Reversing the Declining Foot Traffic Trend
Drugstores need to focus less on convenience and more on health and wellness, WSL report says
Where did drugstore shoppers go, and how can you get them back quickly? That’s the focus of a recent report from WSL Strategic Retail that points out that while it seems like foot traffic has suddenly dropped off in the drug channel the past few years, the decline actually stretches back two decades.
Based on an online survey of more than 10,000 adult shoppers in 2016-17, the report notes that a decline in drugstore traffic began in the late 1990s. Less than two-thirds (64%) of women said they had shopped at drugstores in the previous three months, down from 82% in 1996. “While it may seem as if traffic declined precipitously [the past couple of years], that is not the case,” says Wendy Liebmann, WSL CEO and chief shopper. “It was at that point that companies and retailers woke up.”
This falloff in traffic, however unnoticed for most of that time period, has continued despite macro health trends in the channel’s favor, and despite significant investment from chain drug retailers and their manufacturer partners, WSL says. The reasons why range from a changing shopper definition of convenience and the growth of more convenient formats to a shift among younger shoppers to other channels in key categories, the report says.
Liebmann cites reasons like online prescription drugs and the impact of formats like Aldi on convenience trips to get items like milk, beauty stores like Ulta and Sephora in drawing away customers in that category, and mass merchandisers across a variety of categories. “It was a convergence, a quote-unquote perfect storm,” Liebmann says. “We started to see, across different categories and different shopper needs, this erosion. ... What misled people to that point is that people were still in the stores, but in reality, not as often.”
In the cosmetics category, for example, the percentage of women who said they shop most often or regularly at drugstores fell from 25% to 19% between 2012 and 2016. Specialty beauty shops (such as Ulta and Sephora) went up from 11% to 15% market share, while online cosmetics shopping rose from 6% to 8%. Drugstores ranked below mass for prescription drug sales, and while they ranked second in vitamins and supplements, they fell 4% while warehouse, specialty and dollar stores went up.
“It’s death by a thousand cuts,” Liebmann says. “It’s changed because I can order online and it can arrive tomorrow. The drugstore is on the corner, but so is ‘fill-in-the-blank.’ Aldi has expanded around the country, Walmart has opened neighborhood markets. … And convenience is not just about location, convenience is about, ‘How easy is it for me to get what I want? Is it an easy place to shop?’”
The WSL report shows drugstores struggle to make an emotional connection to shoppers, ranking relatively low on the list of places shoppers say they “feel good” about spending their money. While 80% of shoppers said this about Amazon and 75% each about Costco and Sephora, only 54% each said they felt good about shopping at CVS and Walgreens, and just 45% at Rite Aid.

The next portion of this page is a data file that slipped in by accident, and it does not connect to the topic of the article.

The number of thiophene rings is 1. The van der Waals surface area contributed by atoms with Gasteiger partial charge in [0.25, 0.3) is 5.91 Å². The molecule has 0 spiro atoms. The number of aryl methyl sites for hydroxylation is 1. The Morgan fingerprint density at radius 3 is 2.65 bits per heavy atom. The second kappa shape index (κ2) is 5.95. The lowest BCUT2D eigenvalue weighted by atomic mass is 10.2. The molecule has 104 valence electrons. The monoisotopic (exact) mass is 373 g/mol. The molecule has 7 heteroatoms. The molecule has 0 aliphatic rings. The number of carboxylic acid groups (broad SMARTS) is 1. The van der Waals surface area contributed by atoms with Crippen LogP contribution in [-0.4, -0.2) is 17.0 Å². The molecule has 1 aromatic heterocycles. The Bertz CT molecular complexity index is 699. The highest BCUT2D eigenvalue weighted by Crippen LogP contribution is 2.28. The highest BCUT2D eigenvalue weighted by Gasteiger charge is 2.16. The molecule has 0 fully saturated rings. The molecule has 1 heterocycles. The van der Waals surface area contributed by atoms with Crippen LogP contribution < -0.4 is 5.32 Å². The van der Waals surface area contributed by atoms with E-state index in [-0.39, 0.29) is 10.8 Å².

And while drugstores ranked highly on “feel good” factors like ease of quick trips and appealing rewards programs, they do not match up as well in areas like best use of time and “feels like they really care,” WSL found. And they did not fare well on the question of “makes me feel like a smart shopper, Liebmann says. “We all get that the drugstore doesn’t have the lowest price, but the fact that people didn’t feel like their money is well spent goes to the value proposition.”
One key takeaway, Liebmann believes, is that drugstores can no longer win on a convenience real estate strategy. Some are testing delivery of prescriptions, and they’re thinking about how to redefine convenience in their stores, she says. “They should be, in the scope of things, about health and wellness. That’s one of the few rich opportunities today,” she says. “This is the place where you can create a healthy, accessible life.”
CPG companies need to recognize that’s where drugstores are going to go and talk them through how they can help provide a healthier lens for their perspective categories, she says.
Drugstores also need to reframe personalization beyond simple use of loyalty programs to develop more effective overall algorithms that account for the challenges posed by younger shoppers, Liebmann says.
And finally, they need to realize that their shelves are challenging places to shop and ramp up their merchandising efforts. “For both the retailers and manufacturers, this becomes imperative: How do you redefine that space?” Liebmann says. “It may be right around the corner, but unless you are buying a snack or going straight to the pharmacy, what you’re looking for is not easy to find on the shelf.”